• As per MHA, all commercial and private establishments shall be closed, except ration shops (under the PDS), dealing with food, groceries, fruits and vegetables, dairy and milk booths, meat and fish, animal fodder.
  • Further, the delivery of all essential goods, including food, pharmaceuticals and medical equipment through E-commerce would be allowed, to minimize the movement of individuals outside their homes

Current situation of food grain availability:

  • As on March 1, stocks of wheat and rice with the Food Corporation of India (FCI) was around 77.6 million tonnes (mt) — over three-and-a-half times the minimum operational buffer-cum-strategic stock of 21.04 mt required to be maintained for April 1.
  • The National Agricultural Cooperative Marketing Federation of India (NAFED) is holding 2.25 mt of pulses stocks as on March 19 — even as fresh market arrivals of rabi pulses such as chana (chickpea), masur (red lentils) and matar (field pea) have started.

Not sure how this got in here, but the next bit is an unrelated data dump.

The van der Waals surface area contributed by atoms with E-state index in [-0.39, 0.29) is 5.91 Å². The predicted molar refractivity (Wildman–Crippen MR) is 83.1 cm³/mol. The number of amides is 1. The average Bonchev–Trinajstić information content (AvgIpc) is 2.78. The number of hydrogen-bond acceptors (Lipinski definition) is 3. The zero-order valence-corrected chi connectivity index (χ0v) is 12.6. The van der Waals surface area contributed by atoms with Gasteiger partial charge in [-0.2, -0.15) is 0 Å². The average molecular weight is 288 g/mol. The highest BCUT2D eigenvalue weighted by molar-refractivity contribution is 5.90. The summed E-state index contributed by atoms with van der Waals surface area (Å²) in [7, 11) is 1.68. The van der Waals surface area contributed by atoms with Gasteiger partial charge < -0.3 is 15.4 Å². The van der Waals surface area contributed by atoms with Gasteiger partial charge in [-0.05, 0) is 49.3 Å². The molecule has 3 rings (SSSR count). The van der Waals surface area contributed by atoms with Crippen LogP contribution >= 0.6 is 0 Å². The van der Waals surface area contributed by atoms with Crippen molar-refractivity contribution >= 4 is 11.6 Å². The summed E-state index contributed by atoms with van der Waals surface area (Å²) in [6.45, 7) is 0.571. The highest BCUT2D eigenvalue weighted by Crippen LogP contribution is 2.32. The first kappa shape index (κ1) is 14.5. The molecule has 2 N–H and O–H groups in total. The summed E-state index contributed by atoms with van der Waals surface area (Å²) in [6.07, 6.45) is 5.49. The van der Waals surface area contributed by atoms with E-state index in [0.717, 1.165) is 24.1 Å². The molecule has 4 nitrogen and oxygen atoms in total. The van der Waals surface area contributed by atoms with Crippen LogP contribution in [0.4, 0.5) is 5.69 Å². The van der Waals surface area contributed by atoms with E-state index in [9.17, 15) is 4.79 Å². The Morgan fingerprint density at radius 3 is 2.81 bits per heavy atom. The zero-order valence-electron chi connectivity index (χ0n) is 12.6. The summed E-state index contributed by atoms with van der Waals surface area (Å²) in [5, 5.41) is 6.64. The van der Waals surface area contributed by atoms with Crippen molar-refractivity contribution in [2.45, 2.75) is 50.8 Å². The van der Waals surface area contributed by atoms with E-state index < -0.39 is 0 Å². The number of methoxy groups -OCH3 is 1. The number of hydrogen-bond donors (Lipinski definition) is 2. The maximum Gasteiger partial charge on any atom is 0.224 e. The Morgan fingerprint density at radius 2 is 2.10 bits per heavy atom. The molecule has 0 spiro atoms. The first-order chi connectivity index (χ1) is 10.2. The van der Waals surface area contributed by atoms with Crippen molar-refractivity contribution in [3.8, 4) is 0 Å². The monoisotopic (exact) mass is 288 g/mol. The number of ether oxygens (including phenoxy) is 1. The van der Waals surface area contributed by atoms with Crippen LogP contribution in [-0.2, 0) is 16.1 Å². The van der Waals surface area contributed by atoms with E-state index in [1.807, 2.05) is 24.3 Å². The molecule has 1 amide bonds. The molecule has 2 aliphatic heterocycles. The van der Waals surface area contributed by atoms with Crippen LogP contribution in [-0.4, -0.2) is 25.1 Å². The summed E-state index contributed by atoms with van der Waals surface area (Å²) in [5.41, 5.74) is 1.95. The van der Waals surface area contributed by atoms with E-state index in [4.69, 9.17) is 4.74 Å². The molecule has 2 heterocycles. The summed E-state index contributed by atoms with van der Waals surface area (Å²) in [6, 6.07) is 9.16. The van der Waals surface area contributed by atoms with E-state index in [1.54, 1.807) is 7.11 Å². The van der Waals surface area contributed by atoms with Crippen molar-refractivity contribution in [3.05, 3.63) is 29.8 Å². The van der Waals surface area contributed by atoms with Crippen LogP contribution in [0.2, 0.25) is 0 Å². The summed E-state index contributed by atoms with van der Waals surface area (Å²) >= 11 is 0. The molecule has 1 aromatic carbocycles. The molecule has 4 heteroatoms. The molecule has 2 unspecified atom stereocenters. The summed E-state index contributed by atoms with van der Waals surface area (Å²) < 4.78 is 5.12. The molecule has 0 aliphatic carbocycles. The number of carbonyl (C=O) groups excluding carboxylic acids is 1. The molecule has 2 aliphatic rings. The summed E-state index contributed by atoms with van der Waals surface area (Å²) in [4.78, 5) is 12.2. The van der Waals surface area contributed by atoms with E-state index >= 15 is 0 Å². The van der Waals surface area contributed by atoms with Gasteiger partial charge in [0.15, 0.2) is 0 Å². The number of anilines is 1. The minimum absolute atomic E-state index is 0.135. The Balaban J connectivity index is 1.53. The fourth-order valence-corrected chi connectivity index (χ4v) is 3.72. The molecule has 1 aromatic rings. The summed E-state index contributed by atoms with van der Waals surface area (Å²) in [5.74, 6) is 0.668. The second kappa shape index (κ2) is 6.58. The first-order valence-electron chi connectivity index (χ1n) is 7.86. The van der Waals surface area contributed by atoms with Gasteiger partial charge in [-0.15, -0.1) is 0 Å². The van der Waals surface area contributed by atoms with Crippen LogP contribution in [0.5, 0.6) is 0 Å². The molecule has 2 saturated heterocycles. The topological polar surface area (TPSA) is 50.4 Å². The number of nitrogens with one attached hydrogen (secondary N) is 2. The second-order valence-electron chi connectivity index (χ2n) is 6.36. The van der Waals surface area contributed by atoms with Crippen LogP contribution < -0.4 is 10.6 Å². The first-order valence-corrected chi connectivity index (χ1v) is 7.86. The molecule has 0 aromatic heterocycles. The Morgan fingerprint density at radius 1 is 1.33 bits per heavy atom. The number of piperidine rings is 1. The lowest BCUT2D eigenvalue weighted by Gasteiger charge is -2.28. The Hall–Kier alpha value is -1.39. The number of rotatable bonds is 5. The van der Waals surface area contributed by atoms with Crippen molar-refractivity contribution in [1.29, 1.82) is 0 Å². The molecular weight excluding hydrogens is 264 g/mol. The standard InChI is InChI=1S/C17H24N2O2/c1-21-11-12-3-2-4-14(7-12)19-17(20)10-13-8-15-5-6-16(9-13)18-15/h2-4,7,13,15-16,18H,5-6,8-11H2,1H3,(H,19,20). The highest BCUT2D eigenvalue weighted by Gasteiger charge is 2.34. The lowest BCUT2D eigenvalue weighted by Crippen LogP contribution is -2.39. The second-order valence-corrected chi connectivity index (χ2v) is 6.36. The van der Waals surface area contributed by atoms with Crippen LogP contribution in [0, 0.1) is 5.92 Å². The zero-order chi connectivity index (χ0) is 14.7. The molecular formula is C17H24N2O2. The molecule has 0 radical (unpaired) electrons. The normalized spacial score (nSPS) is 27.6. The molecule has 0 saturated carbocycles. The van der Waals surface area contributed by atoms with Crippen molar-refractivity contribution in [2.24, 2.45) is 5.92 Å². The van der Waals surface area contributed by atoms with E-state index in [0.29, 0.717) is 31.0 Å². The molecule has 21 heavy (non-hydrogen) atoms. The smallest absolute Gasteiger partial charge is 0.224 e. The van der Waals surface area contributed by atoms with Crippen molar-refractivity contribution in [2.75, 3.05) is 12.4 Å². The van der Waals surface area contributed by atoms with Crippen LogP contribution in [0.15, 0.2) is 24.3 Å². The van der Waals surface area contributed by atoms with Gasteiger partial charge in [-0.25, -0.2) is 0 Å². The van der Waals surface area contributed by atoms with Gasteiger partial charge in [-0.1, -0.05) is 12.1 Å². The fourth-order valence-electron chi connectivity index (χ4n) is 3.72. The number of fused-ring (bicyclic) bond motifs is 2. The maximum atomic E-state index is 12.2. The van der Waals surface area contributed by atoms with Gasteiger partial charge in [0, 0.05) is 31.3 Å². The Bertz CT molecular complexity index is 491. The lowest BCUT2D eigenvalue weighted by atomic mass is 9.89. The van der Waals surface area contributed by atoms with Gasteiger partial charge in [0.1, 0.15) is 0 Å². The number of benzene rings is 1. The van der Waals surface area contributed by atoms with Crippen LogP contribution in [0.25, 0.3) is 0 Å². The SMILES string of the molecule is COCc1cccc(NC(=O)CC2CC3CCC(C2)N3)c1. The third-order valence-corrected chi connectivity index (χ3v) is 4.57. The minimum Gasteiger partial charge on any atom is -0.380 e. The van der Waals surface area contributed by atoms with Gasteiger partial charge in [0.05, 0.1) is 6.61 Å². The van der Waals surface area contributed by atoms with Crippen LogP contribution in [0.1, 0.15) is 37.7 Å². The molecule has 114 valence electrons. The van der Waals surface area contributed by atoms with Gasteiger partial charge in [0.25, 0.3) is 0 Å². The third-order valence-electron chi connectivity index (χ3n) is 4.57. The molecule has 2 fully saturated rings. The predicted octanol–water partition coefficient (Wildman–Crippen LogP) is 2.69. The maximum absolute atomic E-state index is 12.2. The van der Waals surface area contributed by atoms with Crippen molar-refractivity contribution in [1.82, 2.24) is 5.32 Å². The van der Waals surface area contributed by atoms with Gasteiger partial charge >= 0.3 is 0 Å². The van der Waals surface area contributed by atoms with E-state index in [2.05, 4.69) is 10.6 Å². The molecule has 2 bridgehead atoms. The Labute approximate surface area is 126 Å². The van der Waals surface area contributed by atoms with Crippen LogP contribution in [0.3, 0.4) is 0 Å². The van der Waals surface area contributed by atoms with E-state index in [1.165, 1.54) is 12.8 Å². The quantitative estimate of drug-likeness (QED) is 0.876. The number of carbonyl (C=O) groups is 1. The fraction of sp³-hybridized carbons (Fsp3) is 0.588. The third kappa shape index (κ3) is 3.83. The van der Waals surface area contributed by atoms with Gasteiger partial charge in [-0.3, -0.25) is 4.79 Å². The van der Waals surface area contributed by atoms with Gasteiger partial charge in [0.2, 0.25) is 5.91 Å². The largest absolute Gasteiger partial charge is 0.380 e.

• The outbreak’s impact will not be on production, given that most rabi crops are close to ripening, if not already harvested.
  • It is only the marketing of the produce at the mandis and reaching it to the consumer that will be impacted. This shows that there will not be a supply, but a supply chain problem — arising from the restrictions on movement.
  • However, for rice, wheat, and pulses with FCI or NAFED, even that should not be a concern — as the grain has to be only moved from godowns and supplied to ration shops.
  • This can, in fact, be an opportunity for the Centre to significantly offload its surplus foodgrain stocks — including to regular grocery shops at open market rates.

Status of milk, sugar, and edible oils: